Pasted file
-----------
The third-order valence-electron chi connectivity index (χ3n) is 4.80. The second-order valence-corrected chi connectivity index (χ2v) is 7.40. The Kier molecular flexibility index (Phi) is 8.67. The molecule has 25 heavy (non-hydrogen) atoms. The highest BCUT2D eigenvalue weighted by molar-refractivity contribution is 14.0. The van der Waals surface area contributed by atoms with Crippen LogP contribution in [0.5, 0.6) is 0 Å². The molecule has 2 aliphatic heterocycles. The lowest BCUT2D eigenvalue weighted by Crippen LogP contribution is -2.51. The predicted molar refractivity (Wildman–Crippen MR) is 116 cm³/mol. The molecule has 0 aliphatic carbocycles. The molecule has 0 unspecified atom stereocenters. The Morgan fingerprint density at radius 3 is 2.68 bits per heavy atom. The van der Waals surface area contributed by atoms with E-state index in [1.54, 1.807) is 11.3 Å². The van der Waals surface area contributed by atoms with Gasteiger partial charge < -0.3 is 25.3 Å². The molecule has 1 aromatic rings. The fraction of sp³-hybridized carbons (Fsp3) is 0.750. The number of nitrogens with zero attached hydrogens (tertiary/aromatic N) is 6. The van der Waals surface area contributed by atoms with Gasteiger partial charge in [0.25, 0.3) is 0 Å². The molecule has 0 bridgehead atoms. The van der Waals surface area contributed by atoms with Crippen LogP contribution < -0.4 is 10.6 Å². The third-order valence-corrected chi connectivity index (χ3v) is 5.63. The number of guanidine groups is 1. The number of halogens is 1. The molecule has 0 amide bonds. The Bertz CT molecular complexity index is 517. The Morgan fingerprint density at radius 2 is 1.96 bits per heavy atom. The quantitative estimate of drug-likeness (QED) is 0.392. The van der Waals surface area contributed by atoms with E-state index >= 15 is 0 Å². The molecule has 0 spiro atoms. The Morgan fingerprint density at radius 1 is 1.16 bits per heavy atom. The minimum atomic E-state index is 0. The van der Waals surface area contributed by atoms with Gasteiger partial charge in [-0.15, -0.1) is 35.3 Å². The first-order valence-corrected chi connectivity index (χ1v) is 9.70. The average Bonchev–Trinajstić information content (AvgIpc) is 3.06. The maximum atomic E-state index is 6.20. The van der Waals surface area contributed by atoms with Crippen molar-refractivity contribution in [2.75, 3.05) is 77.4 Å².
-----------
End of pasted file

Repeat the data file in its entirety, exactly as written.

The third-order valence-electron chi connectivity index (χ3n) is 4.80. The second-order valence-corrected chi connectivity index (χ2v) is 7.40. The Kier molecular flexibility index (Phi) is 8.67. The molecule has 25 heavy (non-hydrogen) atoms. The highest BCUT2D eigenvalue weighted by molar-refractivity contribution is 14.0. The van der Waals surface area contributed by atoms with Crippen LogP contribution in [0.5, 0.6) is 0 Å². The molecule has 2 aliphatic heterocycles. The lowest BCUT2D eigenvalue weighted by Crippen LogP contribution is -2.51. The predicted molar refractivity (Wildman–Crippen MR) is 116 cm³/mol. The molecule has 0 aliphatic carbocycles. The molecule has 0 unspecified atom stereocenters. The Morgan fingerprint density at radius 3 is 2.68 bits per heavy atom. The van der Waals surface area contributed by atoms with E-state index in [1.54, 1.807) is 11.3 Å². The van der Waals surface area contributed by atoms with Gasteiger partial charge < -0.3 is 25.3 Å². The molecule has 1 aromatic rings. The fraction of sp³-hybridized carbons (Fsp3) is 0.750. The number of nitrogens with zero attached hydrogens (tertiary/aromatic N) is 6. The van der Waals surface area contributed by atoms with Gasteiger partial charge in [0.25, 0.3) is 0 Å². The molecule has 0 bridgehead atoms. The van der Waals surface area contributed by atoms with Crippen LogP contribution < -0.4 is 10.6 Å². The third-order valence-corrected chi connectivity index (χ3v) is 5.63. The number of guanidine groups is 1. The number of halogens is 1. The molecule has 0 amide bonds. The Bertz CT molecular complexity index is 517. The Morgan fingerprint density at radius 2 is 1.96 bits per heavy atom. The quantitative estimate of drug-likeness (QED) is 0.392. The van der Waals surface area contributed by atoms with E-state index >= 15 is 0 Å². The molecule has 0 spiro atoms. The Morgan fingerprint density at radius 1 is 1.16 bits per heavy atom. The minimum atomic E-state index is 0. The van der Waals surface area contributed by atoms with Gasteiger partial charge in [-0.15, -0.1) is 35.3 Å². The first-order valence-corrected chi connectivity index (χ1v) is 9.70. The average Bonchev–Trinajstić information content (AvgIpc) is 3.06. The maximum atomic E-state index is 6.20. The van der Waals surface area contributed by atoms with Crippen molar-refractivity contribution in [2.75, 3.05) is 77.4 Å².